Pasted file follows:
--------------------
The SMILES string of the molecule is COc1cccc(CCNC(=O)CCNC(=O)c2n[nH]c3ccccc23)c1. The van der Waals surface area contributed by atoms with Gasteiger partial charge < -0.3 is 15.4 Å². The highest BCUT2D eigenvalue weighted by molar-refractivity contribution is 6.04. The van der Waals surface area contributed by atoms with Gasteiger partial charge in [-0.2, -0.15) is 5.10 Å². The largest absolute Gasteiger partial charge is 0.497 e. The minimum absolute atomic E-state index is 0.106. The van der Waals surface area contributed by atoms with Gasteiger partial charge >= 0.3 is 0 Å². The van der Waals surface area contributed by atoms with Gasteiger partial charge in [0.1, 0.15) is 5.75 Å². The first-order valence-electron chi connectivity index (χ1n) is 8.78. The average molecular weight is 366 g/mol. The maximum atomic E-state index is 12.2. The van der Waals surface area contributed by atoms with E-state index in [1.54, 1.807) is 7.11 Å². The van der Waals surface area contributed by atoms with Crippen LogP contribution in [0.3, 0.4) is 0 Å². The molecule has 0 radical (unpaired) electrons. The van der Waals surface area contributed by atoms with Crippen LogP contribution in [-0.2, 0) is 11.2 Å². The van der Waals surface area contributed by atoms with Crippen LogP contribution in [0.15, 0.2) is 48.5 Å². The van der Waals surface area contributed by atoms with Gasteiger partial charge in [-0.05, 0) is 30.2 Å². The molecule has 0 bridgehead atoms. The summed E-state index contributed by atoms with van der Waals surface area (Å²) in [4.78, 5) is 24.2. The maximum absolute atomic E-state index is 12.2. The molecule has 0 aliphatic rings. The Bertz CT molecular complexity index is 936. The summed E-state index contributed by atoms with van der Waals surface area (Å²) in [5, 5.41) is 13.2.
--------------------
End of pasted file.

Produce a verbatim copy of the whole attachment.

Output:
The SMILES string of the molecule is COc1cccc(CCNC(=O)CCNC(=O)c2n[nH]c3ccccc23)c1. The van der Waals surface area contributed by atoms with Gasteiger partial charge < -0.3 is 15.4 Å². The highest BCUT2D eigenvalue weighted by molar-refractivity contribution is 6.04. The van der Waals surface area contributed by atoms with Gasteiger partial charge in [-0.2, -0.15) is 5.10 Å². The largest absolute Gasteiger partial charge is 0.497 e. The minimum absolute atomic E-state index is 0.106. The van der Waals surface area contributed by atoms with Gasteiger partial charge >= 0.3 is 0 Å². The van der Waals surface area contributed by atoms with Gasteiger partial charge in [0.1, 0.15) is 5.75 Å². The first-order valence-electron chi connectivity index (χ1n) is 8.78. The average molecular weight is 366 g/mol. The maximum atomic E-state index is 12.2. The van der Waals surface area contributed by atoms with E-state index in [1.54, 1.807) is 7.11 Å². The van der Waals surface area contributed by atoms with Crippen LogP contribution in [0.3, 0.4) is 0 Å². The molecule has 0 radical (unpaired) electrons. The van der Waals surface area contributed by atoms with Crippen LogP contribution in [-0.2, 0) is 11.2 Å². The van der Waals surface area contributed by atoms with Crippen LogP contribution in [0.15, 0.2) is 48.5 Å². The van der Waals surface area contributed by atoms with Gasteiger partial charge in [-0.05, 0) is 30.2 Å². The molecule has 0 bridgehead atoms. The summed E-state index contributed by atoms with van der Waals surface area (Å²) in [4.78, 5) is 24.2. The maximum absolute atomic E-state index is 12.2. The molecule has 0 aliphatic rings. The Bertz CT molecular complexity index is 936. The summed E-state index contributed by atoms with van der Waals surface area (Å²) in [5, 5.41) is 13.2.